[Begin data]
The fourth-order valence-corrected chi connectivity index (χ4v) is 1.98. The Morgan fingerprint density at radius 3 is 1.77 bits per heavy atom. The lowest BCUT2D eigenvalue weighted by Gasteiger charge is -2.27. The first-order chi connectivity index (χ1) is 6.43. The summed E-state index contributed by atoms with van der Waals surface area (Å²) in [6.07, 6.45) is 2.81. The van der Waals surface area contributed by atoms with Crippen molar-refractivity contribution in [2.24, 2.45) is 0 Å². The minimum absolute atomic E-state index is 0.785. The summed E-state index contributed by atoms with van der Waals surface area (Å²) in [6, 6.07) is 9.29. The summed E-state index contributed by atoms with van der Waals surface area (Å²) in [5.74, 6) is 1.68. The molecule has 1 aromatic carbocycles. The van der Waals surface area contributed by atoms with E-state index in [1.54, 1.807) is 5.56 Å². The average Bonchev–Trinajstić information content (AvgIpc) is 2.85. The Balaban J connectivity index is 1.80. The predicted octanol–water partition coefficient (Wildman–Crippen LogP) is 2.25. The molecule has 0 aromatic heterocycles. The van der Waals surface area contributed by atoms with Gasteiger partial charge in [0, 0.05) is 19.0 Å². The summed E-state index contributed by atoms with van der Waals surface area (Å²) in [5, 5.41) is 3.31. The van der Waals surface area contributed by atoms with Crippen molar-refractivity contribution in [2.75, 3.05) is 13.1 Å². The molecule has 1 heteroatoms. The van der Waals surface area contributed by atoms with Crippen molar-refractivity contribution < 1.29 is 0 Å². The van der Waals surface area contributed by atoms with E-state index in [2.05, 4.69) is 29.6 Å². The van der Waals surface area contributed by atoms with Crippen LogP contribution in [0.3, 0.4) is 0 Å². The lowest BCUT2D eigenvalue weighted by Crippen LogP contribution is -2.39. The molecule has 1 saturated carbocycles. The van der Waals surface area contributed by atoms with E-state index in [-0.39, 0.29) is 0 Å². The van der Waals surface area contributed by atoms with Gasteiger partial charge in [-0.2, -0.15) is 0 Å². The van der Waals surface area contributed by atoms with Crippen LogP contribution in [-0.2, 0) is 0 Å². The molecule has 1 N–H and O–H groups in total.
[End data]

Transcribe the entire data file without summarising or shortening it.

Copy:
The fourth-order valence-corrected chi connectivity index (χ4v) is 1.98. The Morgan fingerprint density at radius 3 is 1.77 bits per heavy atom. The lowest BCUT2D eigenvalue weighted by Gasteiger charge is -2.27. The first-order chi connectivity index (χ1) is 6.43. The summed E-state index contributed by atoms with van der Waals surface area (Å²) in [6.07, 6.45) is 2.81. The van der Waals surface area contributed by atoms with Crippen molar-refractivity contribution in [2.24, 2.45) is 0 Å². The minimum absolute atomic E-state index is 0.785. The summed E-state index contributed by atoms with van der Waals surface area (Å²) in [6, 6.07) is 9.29. The summed E-state index contributed by atoms with van der Waals surface area (Å²) in [5.74, 6) is 1.68. The molecule has 1 aromatic carbocycles. The van der Waals surface area contributed by atoms with E-state index in [1.54, 1.807) is 5.56 Å². The average Bonchev–Trinajstić information content (AvgIpc) is 2.85. The Balaban J connectivity index is 1.80. The predicted octanol–water partition coefficient (Wildman–Crippen LogP) is 2.25. The molecule has 0 aromatic heterocycles. The van der Waals surface area contributed by atoms with Gasteiger partial charge in [0, 0.05) is 19.0 Å². The summed E-state index contributed by atoms with van der Waals surface area (Å²) in [5, 5.41) is 3.31. The van der Waals surface area contributed by atoms with Crippen molar-refractivity contribution in [2.75, 3.05) is 13.1 Å². The molecule has 1 heteroatoms. The van der Waals surface area contributed by atoms with Crippen molar-refractivity contribution < 1.29 is 0 Å². The van der Waals surface area contributed by atoms with E-state index in [2.05, 4.69) is 29.6 Å². The van der Waals surface area contributed by atoms with Crippen LogP contribution in [0.3, 0.4) is 0 Å². The lowest BCUT2D eigenvalue weighted by Crippen LogP contribution is -2.39. The molecule has 1 saturated carbocycles. The van der Waals surface area contributed by atoms with E-state index in [-0.39, 0.29) is 0 Å². The van der Waals surface area contributed by atoms with Gasteiger partial charge in [-0.2, -0.15) is 0 Å². The van der Waals surface area contributed by atoms with Crippen LogP contribution in [-0.2, 0) is 0 Å². The molecule has 1 N–H and O–H groups in total.